The 237 Reasons To Have Sex
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THE 237 REASONS TO HAVE SEX
By Judy Peres
July 31, 2007
If you think people have sex for pleasure and for procreation, you're right.
They also have sex to get rid of a headache, to celebrate a special
occasion, to get a promotion and to feel closer to God.
New research published in the August issue of Archives of Sexual Behavior
has come up with a list of 237 reasons that motivate people to have sex.
Cindy Meston, a professor of psychology at the University of Texas at Austin
and the lead author of the paper, said most people assume there are a few
simple reasons for having sex: "It feels good, you're in love, or you want
to have a child. We found that people are having sex for lots of other
Knowing that, she said, could boost sex education, help devise more
effective strategies for preventing the spread of sexually transmitted
diseases and lead to improved treatments for people with sexual problems.
"You need to know why people are having sex if you're trying to put into
place a safe-sex program," Meston said. "If you assume people have sex
because they're in the heat of the moment, then [you tell them to] carry
condoms. But if they're doing it for revenge or because they want to enhance
their social status, that will require a different strategy."
Meston and co-author David Buss conducted their research in two stages.
First, they asked a group of more than 400 students and volunteers to simply
list "all the reasons you can think of why you, or someone you have known,
has engaged in sexual intercourse in the past." That produced 715 reasons.
After deleting identical or very similar entries, the researchers were left
Some were "pretty shocking," Meston said, such as "I wanted to give someone
else a sexually transmitted disease." She said she also was surprised that
some people said they had sex because "I wanted to get closer to God."
"Most of the literature shows that religious people have more sexual
problems," she said. "But several people endorsed the idea that religion and
sexuality were actually closely linked."
In the second stage of the research, they asked 1,500 other students to rate
how important each of the 237 reasons was in their own sexual behavior.
The students were asked to indicate how frequently each reason had led them
to engage in sexual intercourse in the past, on a scale from 1 for never to
5 for all the time. Those who had not had intercourse (27 percent of the
women and 32 percent of the men) were asked to indicate the likelihood that
each of the reasons would lead them to have sex in the future.
Men, women share reasons
Most of the students gave the usual reasons for having sex: "I was attracted
to the person," "It feels good" and, "I wanted to show my affection" were
high on the lists of both men and women. Lesser priorities on both lists
were reasons such as, "Someone offered me money to do it," "I felt sorry for
the person," "I wanted to punish myself" and, "Because of a bet."
Meston said she was somewhat surprised by the similarities between the
genders. Men were more likely to endorse having sex for physical reasons
(such as, "The person was too hot to resist") and to boost their social
status ("I wanted to brag to my friends about my conquests.") But there was
no difference in the emotional reasons, such as, "I wanted to express my
love for the person."
"The stereotype that men have sex for physical reasons and women have sex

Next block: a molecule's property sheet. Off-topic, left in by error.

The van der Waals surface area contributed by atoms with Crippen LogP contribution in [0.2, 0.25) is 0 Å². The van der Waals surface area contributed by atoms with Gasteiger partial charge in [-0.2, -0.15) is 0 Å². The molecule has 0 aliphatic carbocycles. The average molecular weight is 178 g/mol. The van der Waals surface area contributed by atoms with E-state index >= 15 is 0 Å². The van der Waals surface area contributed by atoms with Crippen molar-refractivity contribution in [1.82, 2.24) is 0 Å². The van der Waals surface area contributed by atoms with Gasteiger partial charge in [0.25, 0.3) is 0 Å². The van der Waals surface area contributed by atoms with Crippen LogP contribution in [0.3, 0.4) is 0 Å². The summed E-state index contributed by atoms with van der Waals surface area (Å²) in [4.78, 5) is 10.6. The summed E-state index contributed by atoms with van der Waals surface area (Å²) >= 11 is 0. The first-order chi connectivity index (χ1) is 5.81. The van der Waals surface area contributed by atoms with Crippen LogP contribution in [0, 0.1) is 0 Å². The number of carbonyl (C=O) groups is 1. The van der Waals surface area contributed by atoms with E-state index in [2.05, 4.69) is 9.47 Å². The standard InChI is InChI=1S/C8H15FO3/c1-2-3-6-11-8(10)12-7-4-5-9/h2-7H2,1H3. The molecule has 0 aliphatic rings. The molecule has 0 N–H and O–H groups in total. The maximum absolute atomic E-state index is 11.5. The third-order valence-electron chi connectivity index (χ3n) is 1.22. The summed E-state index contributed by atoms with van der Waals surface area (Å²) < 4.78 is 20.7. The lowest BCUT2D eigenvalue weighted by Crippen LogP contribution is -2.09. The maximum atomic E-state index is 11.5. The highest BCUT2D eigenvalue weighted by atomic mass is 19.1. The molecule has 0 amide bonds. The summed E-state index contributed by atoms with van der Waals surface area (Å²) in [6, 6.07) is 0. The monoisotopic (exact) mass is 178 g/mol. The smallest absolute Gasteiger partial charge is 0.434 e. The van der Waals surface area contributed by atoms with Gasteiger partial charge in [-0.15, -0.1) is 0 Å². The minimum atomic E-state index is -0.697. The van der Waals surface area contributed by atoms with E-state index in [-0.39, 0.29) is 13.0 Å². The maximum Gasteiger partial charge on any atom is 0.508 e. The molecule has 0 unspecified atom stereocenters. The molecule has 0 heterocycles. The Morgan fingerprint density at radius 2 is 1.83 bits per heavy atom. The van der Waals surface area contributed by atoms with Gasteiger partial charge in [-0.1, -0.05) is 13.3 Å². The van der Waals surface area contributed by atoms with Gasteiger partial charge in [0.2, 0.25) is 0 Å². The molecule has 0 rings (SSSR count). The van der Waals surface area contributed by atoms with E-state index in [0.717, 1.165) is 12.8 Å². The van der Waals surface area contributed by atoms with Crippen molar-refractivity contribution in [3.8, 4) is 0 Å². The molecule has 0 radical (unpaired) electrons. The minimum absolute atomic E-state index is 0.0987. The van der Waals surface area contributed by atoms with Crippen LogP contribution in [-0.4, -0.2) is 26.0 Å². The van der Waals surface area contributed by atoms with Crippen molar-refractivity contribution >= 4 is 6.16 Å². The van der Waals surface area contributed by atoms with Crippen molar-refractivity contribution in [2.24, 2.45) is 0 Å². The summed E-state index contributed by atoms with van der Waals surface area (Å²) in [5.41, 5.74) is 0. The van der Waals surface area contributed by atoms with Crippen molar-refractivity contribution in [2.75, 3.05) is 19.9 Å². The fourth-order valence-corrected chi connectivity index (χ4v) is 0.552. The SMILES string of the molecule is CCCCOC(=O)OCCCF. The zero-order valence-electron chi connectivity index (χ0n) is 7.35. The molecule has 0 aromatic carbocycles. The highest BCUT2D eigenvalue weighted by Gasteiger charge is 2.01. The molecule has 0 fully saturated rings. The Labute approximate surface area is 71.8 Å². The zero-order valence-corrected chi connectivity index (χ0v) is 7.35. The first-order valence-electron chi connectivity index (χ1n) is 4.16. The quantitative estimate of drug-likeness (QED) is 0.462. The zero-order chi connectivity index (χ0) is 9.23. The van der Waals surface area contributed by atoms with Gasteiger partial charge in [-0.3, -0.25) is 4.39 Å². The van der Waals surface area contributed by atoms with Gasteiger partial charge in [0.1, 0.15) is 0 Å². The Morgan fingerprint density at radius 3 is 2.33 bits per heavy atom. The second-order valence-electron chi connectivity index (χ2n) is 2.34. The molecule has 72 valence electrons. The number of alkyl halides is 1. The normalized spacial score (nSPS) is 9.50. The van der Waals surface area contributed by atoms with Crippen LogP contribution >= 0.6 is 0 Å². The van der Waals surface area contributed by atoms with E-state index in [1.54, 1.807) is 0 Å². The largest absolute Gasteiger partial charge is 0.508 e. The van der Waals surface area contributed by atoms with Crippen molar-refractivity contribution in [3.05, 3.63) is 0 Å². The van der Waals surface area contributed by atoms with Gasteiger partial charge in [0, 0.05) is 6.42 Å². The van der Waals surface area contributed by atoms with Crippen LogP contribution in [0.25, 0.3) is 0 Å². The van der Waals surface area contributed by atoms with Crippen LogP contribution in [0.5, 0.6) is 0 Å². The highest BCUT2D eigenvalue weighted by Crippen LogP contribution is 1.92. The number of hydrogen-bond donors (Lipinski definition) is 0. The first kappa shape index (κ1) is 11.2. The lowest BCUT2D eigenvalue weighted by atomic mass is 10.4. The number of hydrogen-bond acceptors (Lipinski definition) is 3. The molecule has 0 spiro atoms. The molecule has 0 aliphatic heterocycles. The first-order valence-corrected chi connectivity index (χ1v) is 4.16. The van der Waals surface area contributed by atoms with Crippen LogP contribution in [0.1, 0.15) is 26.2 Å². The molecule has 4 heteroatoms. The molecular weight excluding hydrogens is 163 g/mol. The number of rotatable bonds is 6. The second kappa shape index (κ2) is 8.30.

for love -- our data didn't really support that," Meston said. "These young
men and women were having sex for physical pleasure and also for emotional
attachment, feeling connected to another person."
Meston and Buss said their findings contradict the stereotype that women,
more than men, use sex to obtain special favors. In their study, men were
more likely to endorse reasons for having sex that involved utilitarian
goals ("To get a favor from someone").
Leonore Tiefer, a sex therapist and psychologist at New York University
School of Medicine, said the findings did not really answer the question,
"Why Humans Have Sex," as the title of the paper asserts.
"It's why Texas students say they have sex," Tiefer said.
Nevertheless, she said, it's "useful to discuss motives, as opposed to just
Meston acknowledged the limitation of her research and said she planned to
look at other populations.
"This is just the start," she said. "The next step is to see how these
motivators change across time, how they differ between genders across the
age range, how they differ by ethnicity."
Another limitation of the study, Meston acknowledged, was that people might
have been reluctant to cite socially unacceptable motivations, such as the
desire to make money or punish a partner. Conversely, they might have
exaggerated their response rates to socially desirable reasons, such as
Survey may aid therapists
But she said the survey, dubbed "YSEX?," already could be used to start
developing new treatments for people with sexual problems. "Just giving the
list to people to check off would give a therapist more to work with," she
In addition, Meston noted, people in therapy often are hesitant to talk
about sexual experiences they're not proud of. "Learning you're not the only
one who has had sex for a stupid reason might bring a bit of relief," she
Another benefit could be for people with very low sex drive. A recent
landmark survey found that nearly one-third of women aren't interested in
"A lot of people have low desire," Meston explained. "It's not a problem if
their partner also has low desire. But if their partner wants to have sex
much more often than they do, it could become a problem in the marriage.
Some women really resent having sex, because they're not getting physical
"If they learn that they're not so unusual -- that not everyone is having
sex because it feels good -- they might find another reason that makes them
feel less resentful, like 'Oh, yeah, having sex does make me sleep better.'
THE WHYS OF MATING: 237 REASONS AND COUNTING
By John Tierney
New York Times
July 31, 2007
Scholars in antiquity began counting the ways that humans have sex, but they
weren¹t so diligent in cataloging the reasons humans wanted to get into all
those positions. Darwin and his successors offered a few explanations of
mating strategies -- to find better genes, to gain status and resources --